terrorism


Aftermath of ISIS attack on HDP members' wedding. Gaziantep, August 20.

The bombing of the wedding of two members of the opposition Peoples Democratic Party (HDP) in the southern city of Gaziantep on August 20 killed 54 people, including 29 children. ISIS appears to be responsible, although like other attacks by ISIS in Turkey over the past year and a half, the targets have been opponents of the Turkish government of Recep Tayyip Erdoğan.

The exoneration of a man accused of the worst of crimes, genocide, made no headlines. Neither the BBC nor CNN covered it. The Guardian allowed a brief commentary. Such a rare official admission was buried or suppressed, understandably. It would explain too much about how the rulers of the world rule.

The International Criminal Tribunal for the Former Yugoslavia (ICTY) in The Hague has quietly cleared the late Serbian president, Slobodan Milosevic, of war crimes committed during the 1992-95 Bosnian war, including the massacre at Srebrenica.


Pakistani lawyers take to the streets to condemn the Quetta bombing.

The left-wing Awami Workers Party (AWP) has condemned the deadly bombing of the Civil Hospital in Quetta on August 8, in which more than 97 people lost their lives. Most victims were lawyers gathered for the funeral of recently-assassinated Balochistan Bar Association President Anwar Kasi.


Qamişlo, July 27.

On the morning of July 27, a bomb-laden truck exploded in a crowded area of Qamişlo in Rojava (northern Syria). This terrorist massacre, claimed by ISIS, killed at least 44 people and left about 150 injured. Many surrounding buildings were destroyed, and among the dead were a number of women and children.

Although it was not deemed worthy of front page coverage in much of the Western media, the horrific attack against a demonstration in Kabul on July 23 should be known about and condemned by the whole world.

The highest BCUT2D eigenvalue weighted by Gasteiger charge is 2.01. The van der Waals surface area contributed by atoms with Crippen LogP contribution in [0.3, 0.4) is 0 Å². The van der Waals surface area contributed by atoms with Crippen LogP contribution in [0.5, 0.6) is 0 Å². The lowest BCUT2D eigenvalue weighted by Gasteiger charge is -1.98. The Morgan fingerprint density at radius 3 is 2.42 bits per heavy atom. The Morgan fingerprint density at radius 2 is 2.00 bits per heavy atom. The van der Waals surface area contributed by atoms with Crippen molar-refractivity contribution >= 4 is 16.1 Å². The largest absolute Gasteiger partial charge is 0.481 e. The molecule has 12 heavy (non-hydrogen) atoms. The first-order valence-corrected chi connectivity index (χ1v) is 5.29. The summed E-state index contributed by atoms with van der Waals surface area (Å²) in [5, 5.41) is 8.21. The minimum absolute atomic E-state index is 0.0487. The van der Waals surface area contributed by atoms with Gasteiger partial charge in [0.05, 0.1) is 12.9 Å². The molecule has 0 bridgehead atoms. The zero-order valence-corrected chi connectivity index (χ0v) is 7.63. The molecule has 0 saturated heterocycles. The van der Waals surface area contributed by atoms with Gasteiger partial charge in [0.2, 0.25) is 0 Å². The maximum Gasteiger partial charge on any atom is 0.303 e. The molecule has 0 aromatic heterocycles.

More than 80 people from the Hazara minority were slaughtered in the terrorist attack. Their only crime was to assemble in a crowd to peacefully protest against discrimination and demand justice from the corrupt and puppet government of Ashraf Ghani and Abdullah Abdullah.


Brusk Aeiveri. Sydney Central Local Court, July 29. Photo: Peter Boyle.


Sydney Central Local Court, July 28. Photo: Peter Boyle.


A memorial to victims of the Nice killings.

Out of the 84 victims who died in the Nice attacks on France's Bastille Day, at least 30 were Muslims, figures based on the types of funerals required by relatives released by local Nice authorities said on July 19.

And that was how the horror came to my doorstep. To tell you the truth, like many people who live in the provinces – a somewhat disparaging term used to refer to the rest of France that exists outside of Paris and its surrounds – I thought terrorist attacks were mainly a concern for those in the capital.

On July 14, this certainty was blown apart by the sad and harsh reality: 84 people of various nationality and beliefs, among them dozens of children, died due to the actions of a lunatic on the Promenade des Anglais, the “Malecon” of the city of Nice, in the south-east of France.


Fascist mobs, with support from the police, attacked neighbourhoods populated by Kurds, the Alevi religious minority, other minorities and leftists. Istanbul, July 16. Photo: Sendika10.org.

Faced with an attempt to overthrow his government, President Recep Tayyip Erdoğan described the coup as “a gift from God” — and wasted no time in exploiting it to further entrench his authoritarian regime.

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